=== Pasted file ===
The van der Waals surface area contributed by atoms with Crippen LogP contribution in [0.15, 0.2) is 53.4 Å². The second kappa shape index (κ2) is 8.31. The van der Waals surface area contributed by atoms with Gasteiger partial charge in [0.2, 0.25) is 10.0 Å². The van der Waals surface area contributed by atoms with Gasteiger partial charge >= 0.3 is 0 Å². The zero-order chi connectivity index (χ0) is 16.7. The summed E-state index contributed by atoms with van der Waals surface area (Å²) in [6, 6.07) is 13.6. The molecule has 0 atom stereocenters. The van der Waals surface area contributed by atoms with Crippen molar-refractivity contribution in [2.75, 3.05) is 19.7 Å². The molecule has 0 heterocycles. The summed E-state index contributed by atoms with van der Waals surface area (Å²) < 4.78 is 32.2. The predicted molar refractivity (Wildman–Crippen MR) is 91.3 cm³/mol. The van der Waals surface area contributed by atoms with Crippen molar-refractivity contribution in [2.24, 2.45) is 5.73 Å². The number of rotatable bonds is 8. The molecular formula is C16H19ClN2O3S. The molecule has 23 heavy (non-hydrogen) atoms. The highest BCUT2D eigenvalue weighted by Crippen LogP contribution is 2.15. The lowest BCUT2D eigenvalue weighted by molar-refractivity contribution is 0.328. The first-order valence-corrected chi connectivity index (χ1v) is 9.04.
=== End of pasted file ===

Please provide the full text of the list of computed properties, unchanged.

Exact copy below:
The van der Waals surface area contributed by atoms with Crippen LogP contribution in [0.15, 0.2) is 53.4 Å². The second kappa shape index (κ2) is 8.31. The van der Waals surface area contributed by atoms with Gasteiger partial charge in [0.2, 0.25) is 10.0 Å². The van der Waals surface area contributed by atoms with Gasteiger partial charge >= 0.3 is 0 Å². The zero-order chi connectivity index (χ0) is 16.7. The summed E-state index contributed by atoms with van der Waals surface area (Å²) in [6, 6.07) is 13.6. The molecule has 0 atom stereocenters. The van der Waals surface area contributed by atoms with Crippen molar-refractivity contribution in [2.75, 3.05) is 19.7 Å². The molecule has 0 heterocycles. The summed E-state index contributed by atoms with van der Waals surface area (Å²) < 4.78 is 32.2. The predicted molar refractivity (Wildman–Crippen MR) is 91.3 cm³/mol. The van der Waals surface area contributed by atoms with Crippen molar-refractivity contribution in [2.24, 2.45) is 5.73 Å². The number of rotatable bonds is 8. The molecular formula is C16H19ClN2O3S. The molecule has 23 heavy (non-hydrogen) atoms. The highest BCUT2D eigenvalue weighted by Crippen LogP contribution is 2.15. The lowest BCUT2D eigenvalue weighted by molar-refractivity contribution is 0.328. The first-order valence-corrected chi connectivity index (χ1v) is 9.04.